Which made me rise before it was day –
And this was now the first morn of May –
With fearful heart and glad devotion,
So as to be at the resurrection
Of that flower when it should unclose
Against the sun, that rose as red as rose,
That in the breast was of the Bull that day
Whom Agenor’s daughter led away.
And down on my knees I fell to meet,
And as I might, this fresh flower greet;
Kneeling always till unclosed it was
Upon the small, soft, sweet grass
That with sweet flowers was embroidered all,
Of such sweetness and fragrance overall
That in respect of gum, or herb, or tree,
Comparison shall not be made by me,
For it surpasses plainly all odours,
And in its rich beauty all flowers.
The Earth had forgot its poor condition
Of winter, that left it naked, beaten,
And with its sword of cold so sore grieved;
Now the temperate sun had all relieved
That naked was, and clad it new again.
The small birds, free of wintry pain,
Who did the hunter and the net evade,
Of the fowler, who attack had made
In winter and had destroyed their brood,
Thought, to spite him, it did them good
To sing, and in their song of him despise
The foul churl who had in greedy wise
Betrayed them all with his sophistry.
This was their song – ‘The fowler defy we,
And all his craft!’ And some sang loud and clear
Lays of love, that joy it was to hear,
In worship and praise of their mates there,
And in new blissful summer’s honour,
Upon the branches full of blossom soft,
In their delight, they turned about full oft,
And sang: ‘Blessed be Saint Valentine,
For on his day I choose you to be mine,
Without regret, oh my heart sweet!’
And therewithal their beaks did meet,
Bestowing honour, humble obedience
To love, and all other due observance
That belongs to love and to nature;
Construe that as you wish, I do not care.
And those that had committed unkindness –
As some birds do, from faithlessness –
Besought mercy for their trespass,
And humbly sang repentance at the last,
And swore on the blossom to be true,
So their mates would pity them too,
And in the end make peace and accord.
Though they found Pride for a time their lord,
Yet Pity, through his strong noble might,
Forgave, and made Mercy temper Right,
Through innocence, and so reigned Courtesy.
But I don’t equate innocence to folly,
Nor false pity, for virtue is the mean,
As Ethics says, such the manner I mean.
And thus these birds, free of all malice,
Agreed to love, rejecting the vice
Of hatred, and sang of one accord,
‘Welcome, summer, our governor and lord!’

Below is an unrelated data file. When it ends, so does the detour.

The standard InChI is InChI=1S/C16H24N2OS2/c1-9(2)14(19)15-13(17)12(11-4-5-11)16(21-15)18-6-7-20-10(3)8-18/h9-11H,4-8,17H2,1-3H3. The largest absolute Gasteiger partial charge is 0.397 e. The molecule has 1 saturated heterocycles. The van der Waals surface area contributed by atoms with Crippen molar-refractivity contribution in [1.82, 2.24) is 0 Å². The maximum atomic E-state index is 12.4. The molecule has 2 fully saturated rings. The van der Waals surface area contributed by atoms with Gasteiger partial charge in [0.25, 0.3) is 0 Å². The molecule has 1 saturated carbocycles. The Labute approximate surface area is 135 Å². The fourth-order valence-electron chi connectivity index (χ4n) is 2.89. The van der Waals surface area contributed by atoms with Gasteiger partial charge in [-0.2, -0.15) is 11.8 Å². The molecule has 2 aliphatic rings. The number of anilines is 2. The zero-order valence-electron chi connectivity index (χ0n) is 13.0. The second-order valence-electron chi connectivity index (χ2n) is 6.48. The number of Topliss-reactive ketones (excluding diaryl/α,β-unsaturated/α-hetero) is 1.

And Zephyrus and Flora gently
Gave to the flowers, soft and tenderly,
Sweet breath, opening their leaves indeed,
As god and goddess of the flowery mead;
In which I thought I might, day by day,
Ever dwell, in the jolly month of May,
Without sleep, without meat or drink.
Down full softly I began to sink;
And leaning on my elbow and my side,
There the long day planned I to abide,
For no reason else, no lie you see,
Than there to look upon the daisy,
That for good reason men do name
The ‘day’s-eye’ or else the ‘eye of day,’
The Empress, and flower of flowers all.
I pray to God good may her befall,
And all that love flowers, for her sake!
Yet nonetheless think not that I make,
In praising the flower above the leaf,
More than is the corn above the sheaf,
For one’s no worse or better than the other;
I am no partisan now of either.
Nor know I who serves the leaf or flower;
May they enjoy their service and labour,
For this is all drink from another tun,
From an old story, ere such was begun.
When the sun sank towards the west,
And this flower closed and drooped to rest
Through the darkness of night, which is dread,
Home to my house full swiftly I sped,
To take my rest, and early then to rise,
To see this flower open, as I devise.
And in a small garden I have made,
That benched was with turf freshly laid,
I bade men swiftly my couch to make;
For honour and the new summer’s sake,
I bade them strew flowers on my bed.
When I’d closed my eyes, laid down my head,
I fell asleep within an hour or so;
I dreamed how I lay in the meadow,
This flower, I love and dread to see.
And from afar came walking in the mead
The god of Love and on his arm a queen,
And she was clad in royal habit green.
A net of gold she wore upon her hair,